Latin Bulls Don't Scare

Bourses are booming

Rising interest rates have Wall Street on edge, but on stock markets south of the border, traders are feeling anything but downtrodden. The region's major bolsas have climbed steeply: Brazil's by 40% from the beginning of the year to Apr. 8, Mexico's 13%, Argentina's 12%. And the upturn will continue, fund managers expect--by contrast with past years, when minor setbacks on Wall Street often plunged Latin markets into disarray. The reason: Bullish economic fundamentals. Latin America still has "tremendous growth potential," says Leila Heckman, chief global asset allocator for Smith Barney Inc. in New York.

Increases of around 4% in gross domestic product are expected by Brazil, Mexico, and Argentina this year (charts), along with stable inflation and falling domestic interest rates. In 1997, net investment inflows into Latin equities from the U.S. will total $6 billion, Morgan Stanley & Co. forecasts, second only to 1993's peak of nearly $10 billion. While a crisis in any major Latin country would still spook investors, economies in the region are less dependent than they were in the early 1990s on inflows of hot money, which rapidly flowed out again after Mexico's 1994 peso crash.

There's also a risk that the region could be sideswiped by a major hike in U.S. interest rates, which would drive money into U.S. fixed-income assets. But analysts believe Latin markets could absorb a modest rate increase: After the Federal Reserve's quarter-point hike on Mar. 25, they rebounded quickly. "People are starting to say, `Hey, there are reasons"' for this buoyant performance, says Robert J. Pelosky Jr., Morgan Stanley's Latin American equity strategist. "I think the fundamentals both on the micro and macro level support it."

BARGAINS. The darling of fund managers is Brazil, where So Paulo's market has soared 75% in dollar terms over the past year. Among star performers are shares of state-run utilities. Holding company Telebrs "is the cheapest telecom stock in Latin America, if not the world," says Gabriel Wallach, Latin American analyst at Fiduciary Trust Co. International in New York. It is selling at less than 10 times earnings despite expected profits of $4 billion this year. Brazilian retailers and consumer-goods producers are also attracting cash. Andrew Shores, equity strategist at So Paulo investment bank Garantia, likes textile manufacturer Coteminas, which he calls "competitive by any standard around the world."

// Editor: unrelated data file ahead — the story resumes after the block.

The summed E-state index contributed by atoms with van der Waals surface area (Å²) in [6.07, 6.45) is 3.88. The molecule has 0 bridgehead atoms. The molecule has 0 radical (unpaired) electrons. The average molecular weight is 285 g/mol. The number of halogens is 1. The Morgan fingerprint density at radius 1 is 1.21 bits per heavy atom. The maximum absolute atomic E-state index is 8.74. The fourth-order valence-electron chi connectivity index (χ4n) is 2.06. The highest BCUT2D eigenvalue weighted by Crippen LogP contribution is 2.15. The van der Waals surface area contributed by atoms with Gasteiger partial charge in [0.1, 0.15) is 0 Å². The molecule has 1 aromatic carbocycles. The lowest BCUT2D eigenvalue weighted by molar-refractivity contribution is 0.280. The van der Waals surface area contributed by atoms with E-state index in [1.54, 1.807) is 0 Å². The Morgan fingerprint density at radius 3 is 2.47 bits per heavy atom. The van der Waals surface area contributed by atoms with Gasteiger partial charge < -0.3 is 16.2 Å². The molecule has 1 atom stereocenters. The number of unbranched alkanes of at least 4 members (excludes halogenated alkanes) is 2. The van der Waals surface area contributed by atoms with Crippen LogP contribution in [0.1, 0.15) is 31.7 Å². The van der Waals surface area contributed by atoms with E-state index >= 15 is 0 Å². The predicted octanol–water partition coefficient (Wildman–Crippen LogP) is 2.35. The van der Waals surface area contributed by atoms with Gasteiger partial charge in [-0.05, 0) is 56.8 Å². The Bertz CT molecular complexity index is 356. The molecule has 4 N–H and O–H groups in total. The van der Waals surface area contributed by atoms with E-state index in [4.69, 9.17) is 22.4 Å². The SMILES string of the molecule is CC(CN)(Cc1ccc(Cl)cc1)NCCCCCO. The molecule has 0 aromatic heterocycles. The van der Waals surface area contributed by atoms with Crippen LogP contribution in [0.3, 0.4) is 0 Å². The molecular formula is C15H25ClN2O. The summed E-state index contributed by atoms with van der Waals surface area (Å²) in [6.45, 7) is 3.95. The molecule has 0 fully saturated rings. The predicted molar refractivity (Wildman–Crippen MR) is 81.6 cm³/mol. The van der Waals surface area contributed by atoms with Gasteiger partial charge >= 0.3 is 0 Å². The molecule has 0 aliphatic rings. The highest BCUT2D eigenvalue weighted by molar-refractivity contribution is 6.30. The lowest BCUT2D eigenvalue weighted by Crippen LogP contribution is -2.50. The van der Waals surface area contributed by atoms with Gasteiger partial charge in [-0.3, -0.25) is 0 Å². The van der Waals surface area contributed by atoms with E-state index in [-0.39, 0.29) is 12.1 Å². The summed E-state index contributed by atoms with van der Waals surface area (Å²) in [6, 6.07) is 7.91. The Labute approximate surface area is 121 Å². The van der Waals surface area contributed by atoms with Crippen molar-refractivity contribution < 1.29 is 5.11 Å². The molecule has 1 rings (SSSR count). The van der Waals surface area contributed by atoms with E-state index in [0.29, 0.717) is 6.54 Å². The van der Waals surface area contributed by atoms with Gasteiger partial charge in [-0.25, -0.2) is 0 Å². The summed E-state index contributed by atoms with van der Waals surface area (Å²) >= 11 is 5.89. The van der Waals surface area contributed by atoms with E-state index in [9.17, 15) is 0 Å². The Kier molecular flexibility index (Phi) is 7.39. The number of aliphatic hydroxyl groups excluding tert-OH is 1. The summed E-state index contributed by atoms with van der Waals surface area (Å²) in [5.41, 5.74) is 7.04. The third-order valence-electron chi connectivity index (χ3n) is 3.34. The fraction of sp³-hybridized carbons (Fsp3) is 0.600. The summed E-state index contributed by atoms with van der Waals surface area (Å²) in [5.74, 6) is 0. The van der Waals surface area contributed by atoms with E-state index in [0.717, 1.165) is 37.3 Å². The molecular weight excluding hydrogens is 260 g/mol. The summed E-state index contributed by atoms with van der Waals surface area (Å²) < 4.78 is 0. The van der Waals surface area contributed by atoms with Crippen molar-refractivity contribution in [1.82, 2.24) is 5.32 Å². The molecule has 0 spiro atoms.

In Mexico, investors are upbeat despite some wariness over nationwide mid-term elections in July. Among the good omens: falling inflation, continued export growth, and signs of revived consumer spending. Many analysts are recommending stocks tied closely to the domestic economy. Telefonos de Mexico is a favorite, along with leading banks Banamex and Bancomer, and cement makers Apasco and Cemex.

Argentina's projected GDP growth of 5% to 6% this year is winning over some fund managers, although the peso's ironclad tie to the dollar makes Buenos Aires the Latin market most susceptible to rate shocks from the U.S. At an average trailing p-e ratio of 39, Argentine stocks are expensive, but there are buying opportunities. Banco de Galicia, Argentina's biggest private bank, is selling at a p-e ratio of 12, despite an expected 25% earnings rise this year.


For smaller Latin markets, the outlook is more mixed. Lawrence Krohn, Latin American equity strategist for UBS Securities in New York, is unenthusiastic about Colombia, where President Ernesto Samper Pizano's political troubles have caused economic uncertainty. He also counsels shunning Venezuela, where the slow pace of structural reforms has left its economy "in the dark ages."

Heckman tells her clients to diversify, because emerging markets "can go up 60% or down 60%." But Wall Street's downturn may send more investors in search of alternatives. And that could keep the Latin fiesta going for a while.

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